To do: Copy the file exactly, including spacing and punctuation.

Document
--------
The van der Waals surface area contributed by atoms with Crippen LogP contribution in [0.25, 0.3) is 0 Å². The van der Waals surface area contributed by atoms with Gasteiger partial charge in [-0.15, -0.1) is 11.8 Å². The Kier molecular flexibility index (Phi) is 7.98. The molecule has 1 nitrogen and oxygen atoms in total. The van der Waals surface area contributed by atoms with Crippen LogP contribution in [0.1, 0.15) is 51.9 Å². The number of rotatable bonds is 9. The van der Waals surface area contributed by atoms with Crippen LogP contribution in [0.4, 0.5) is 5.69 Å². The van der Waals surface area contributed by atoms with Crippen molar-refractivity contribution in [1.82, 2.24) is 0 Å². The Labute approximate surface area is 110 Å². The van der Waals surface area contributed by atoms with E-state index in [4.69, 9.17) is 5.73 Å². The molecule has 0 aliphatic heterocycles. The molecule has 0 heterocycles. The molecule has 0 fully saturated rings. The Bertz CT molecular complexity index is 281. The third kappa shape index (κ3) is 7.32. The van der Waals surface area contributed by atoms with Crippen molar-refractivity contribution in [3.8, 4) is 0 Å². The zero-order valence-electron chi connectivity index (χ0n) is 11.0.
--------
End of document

The van der Waals surface area contributed by atoms with Crippen LogP contribution in [0.25, 0.3) is 0 Å². The van der Waals surface area contributed by atoms with Gasteiger partial charge in [-0.15, -0.1) is 11.8 Å². The Kier molecular flexibility index (Phi) is 7.98. The molecule has 1 nitrogen and oxygen atoms in total. The van der Waals surface area contributed by atoms with Crippen LogP contribution in [0.1, 0.15) is 51.9 Å². The number of rotatable bonds is 9. The van der Waals surface area contributed by atoms with Crippen LogP contribution in [0.4, 0.5) is 5.69 Å². The van der Waals surface area contributed by atoms with Crippen molar-refractivity contribution in [1.82, 2.24) is 0 Å². The Labute approximate surface area is 110 Å². The van der Waals surface area contributed by atoms with E-state index in [4.69, 9.17) is 5.73 Å². The molecule has 0 aliphatic heterocycles. The molecule has 0 heterocycles. The molecule has 0 fully saturated rings. The Bertz CT molecular complexity index is 281. The third kappa shape index (κ3) is 7.32. The van der Waals surface area contributed by atoms with Crippen molar-refractivity contribution in [3.8, 4) is 0 Å². The zero-order valence-electron chi connectivity index (χ0n) is 11.0.